First, the theatre.  The cast had bravely battled through our second performance – a Thursday matinee – and had breathed that strange sigh of mixed joy, relief, grief and emptiness which came at the end of Titanic.  Then, a mere second or two after the curtain hit the floor, we could hear a muffled announcement being made in the auditorium.  Puzzled glances were exchanged among the cast before a member of the crew told us to get out by the nearest exit, which was (for added drama) one that none of us had ever used before.  So, in our many and varied costumes, we trooped out into the car park.  The surviving female characters were mostly wearing their husbands’ coats, uniforms were half on/half off, one lady was barefoot, and we were accompanied by a gaggle of children and a very large dog.  As we gathered to have our names checked off, the men of the cast who were still in jackets gradually gave them over to the ladies, since it was rather cold outside and their dresses were not the warmest items of clothing known to man.  The audience washed past us, out into the darkness, calling congratulations and good wishes, thanking us for an excellent show.  The roll call seemed to last for hours as the large cast, orchestra and crew were all accounted for one by one.  Then, huddling together, trying to keep out of the way of the fire engine, we began to sing.  Mr Guggenheim (or rather the actor playing him) started us off on ‘Godspeed Titanic’ and we gradually all joined in, fairly quietly, but in harmony, conducted by our musical director who stood on the other side of the road.  The sopranos and tenors chickened out of our final screechy C above the staff, but it was nevertheless a rather lovely moment of togetherness among the company.  A few minutes later, we were allowed back in, and not a moment too soon.  It was beginning to rain, and the microphones we were still wearing would not have been very pleased.

Back at work the next week, trying to catch up with the backlog of queries that clearly nobody except me could answer, I was sitting offering “User Services Support at the Issue Desk” when I heard a familiar sound.  “That’s odd”, I thought, “they normally test the fire alarms much earlier than this…”  The ringing persisted, and a few seconds later, we leaped into action.  Announcing in a loud voice that those in the foyer should leave, I made my way over to the help desk, where I was issued with one of the evacuation routes and set about dislodging the students.  As I headed through the periodicals, I discovered that most of the students were still sitting at their desks, happily ignoring the rather loud alarm bells.  Thankfully, it is much harder to ignore a librarian with theatrical experience bellowing “Can you please leave!” at top volume, which is, believe me, very loud indeed.  After a few minutes of pointing people in the direction of their nearest fire exit (because the big green signs obviously aren’t clear enough), my designated areas of the Library of Doom were cleared, and I was able to leave by my allotted exit and make my way to the car park with my colleagues.  Sadly there was a distinct lack of singing this time and also a distinct lack of people telling us how good a job we were doing (even though the library has an excellent fire evacuation plan).  The all clear was soon given and we filed back inside, somewhat irritated to see that the students had been allowed back in before the library staff.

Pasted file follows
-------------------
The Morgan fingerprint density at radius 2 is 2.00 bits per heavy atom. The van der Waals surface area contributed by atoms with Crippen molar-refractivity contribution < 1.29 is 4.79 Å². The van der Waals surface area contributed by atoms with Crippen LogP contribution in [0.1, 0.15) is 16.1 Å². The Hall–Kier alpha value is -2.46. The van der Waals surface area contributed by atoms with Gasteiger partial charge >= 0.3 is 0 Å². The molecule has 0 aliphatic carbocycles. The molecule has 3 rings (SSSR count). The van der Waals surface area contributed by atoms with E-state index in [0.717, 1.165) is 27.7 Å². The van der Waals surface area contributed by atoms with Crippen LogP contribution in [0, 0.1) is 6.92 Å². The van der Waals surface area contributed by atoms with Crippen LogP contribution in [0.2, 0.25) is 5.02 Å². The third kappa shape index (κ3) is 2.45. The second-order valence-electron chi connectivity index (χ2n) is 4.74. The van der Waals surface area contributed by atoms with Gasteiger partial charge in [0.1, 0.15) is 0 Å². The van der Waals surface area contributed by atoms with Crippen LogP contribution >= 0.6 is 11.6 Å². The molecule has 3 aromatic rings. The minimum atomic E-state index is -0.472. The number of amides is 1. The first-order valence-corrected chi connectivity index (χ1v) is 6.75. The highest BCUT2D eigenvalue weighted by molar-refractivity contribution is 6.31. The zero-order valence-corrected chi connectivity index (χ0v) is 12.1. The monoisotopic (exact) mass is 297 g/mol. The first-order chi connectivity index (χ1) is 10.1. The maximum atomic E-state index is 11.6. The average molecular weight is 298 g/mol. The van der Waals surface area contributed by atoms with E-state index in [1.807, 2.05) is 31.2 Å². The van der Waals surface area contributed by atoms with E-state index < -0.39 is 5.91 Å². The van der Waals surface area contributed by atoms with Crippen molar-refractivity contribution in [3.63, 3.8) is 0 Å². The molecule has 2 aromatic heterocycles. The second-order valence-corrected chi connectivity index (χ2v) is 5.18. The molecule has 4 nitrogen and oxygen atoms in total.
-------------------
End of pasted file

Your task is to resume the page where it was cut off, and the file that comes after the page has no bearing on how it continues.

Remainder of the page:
Neither of these evacuations was a planned drill as far as I could ascertain (I don’t think fire fighters normally turn up to drills), and I am still in the dark about their cause.  I have a taste for them now, though.  I wouldn’t be at all surprised if I am evacuated from, or help to evacuate, another building next week.  They do say that things come in threes, don’t they?

An anniversary

Today marked the 8th anniversary of my arrival at the Library of Doom, a nervous young graduate entering his first full-time job, as a humble Library Assistant.  I seem to recall that the day was sunny, and three ladies started at the same time as me, though none of them work here any longer.  I had been staying with two friends, who had generously opened their home to me while I searched for somewhere to set up camp.  I live with them again now, as we have purchased a house along with another friend, but in the intervening years I had four other addresses which were not also theirs.